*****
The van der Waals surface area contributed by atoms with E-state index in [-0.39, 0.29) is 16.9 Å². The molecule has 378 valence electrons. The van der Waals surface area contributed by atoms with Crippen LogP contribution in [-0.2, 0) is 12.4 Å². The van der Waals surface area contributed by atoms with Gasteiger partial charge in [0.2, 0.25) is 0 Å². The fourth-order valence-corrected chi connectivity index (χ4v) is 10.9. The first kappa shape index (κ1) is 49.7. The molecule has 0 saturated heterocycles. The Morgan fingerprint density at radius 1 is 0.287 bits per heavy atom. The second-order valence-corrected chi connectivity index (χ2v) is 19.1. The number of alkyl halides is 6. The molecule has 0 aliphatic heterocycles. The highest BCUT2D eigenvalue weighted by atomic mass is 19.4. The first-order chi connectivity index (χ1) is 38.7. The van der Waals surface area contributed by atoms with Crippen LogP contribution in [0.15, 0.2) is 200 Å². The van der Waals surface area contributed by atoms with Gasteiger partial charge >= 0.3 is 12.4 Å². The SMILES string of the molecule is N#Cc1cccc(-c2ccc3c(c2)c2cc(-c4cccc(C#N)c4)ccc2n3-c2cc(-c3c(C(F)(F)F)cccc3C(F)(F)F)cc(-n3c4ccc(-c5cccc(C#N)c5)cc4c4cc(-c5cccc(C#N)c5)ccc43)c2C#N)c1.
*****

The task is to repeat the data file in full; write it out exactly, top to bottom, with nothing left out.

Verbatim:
The van der Waals surface area contributed by atoms with E-state index in [-0.39, 0.29) is 16.9 Å². The molecule has 378 valence electrons. The van der Waals surface area contributed by atoms with Crippen LogP contribution in [-0.2, 0) is 12.4 Å². The van der Waals surface area contributed by atoms with Gasteiger partial charge in [0.2, 0.25) is 0 Å². The fourth-order valence-corrected chi connectivity index (χ4v) is 10.9. The first kappa shape index (κ1) is 49.7. The molecule has 0 saturated heterocycles. The Morgan fingerprint density at radius 1 is 0.287 bits per heavy atom. The second-order valence-corrected chi connectivity index (χ2v) is 19.1. The number of alkyl halides is 6. The molecule has 0 aliphatic heterocycles. The highest BCUT2D eigenvalue weighted by atomic mass is 19.4. The first-order chi connectivity index (χ1) is 38.7. The van der Waals surface area contributed by atoms with Crippen LogP contribution in [0.15, 0.2) is 200 Å². The van der Waals surface area contributed by atoms with Gasteiger partial charge >= 0.3 is 12.4 Å². The SMILES string of the molecule is N#Cc1cccc(-c2ccc3c(c2)c2cc(-c4cccc(C#N)c4)ccc2n3-c2cc(-c3c(C(F)(F)F)cccc3C(F)(F)F)cc(-n3c4ccc(-c5cccc(C#N)c5)cc4c4cc(-c5cccc(C#N)c5)ccc43)c2C#N)c1.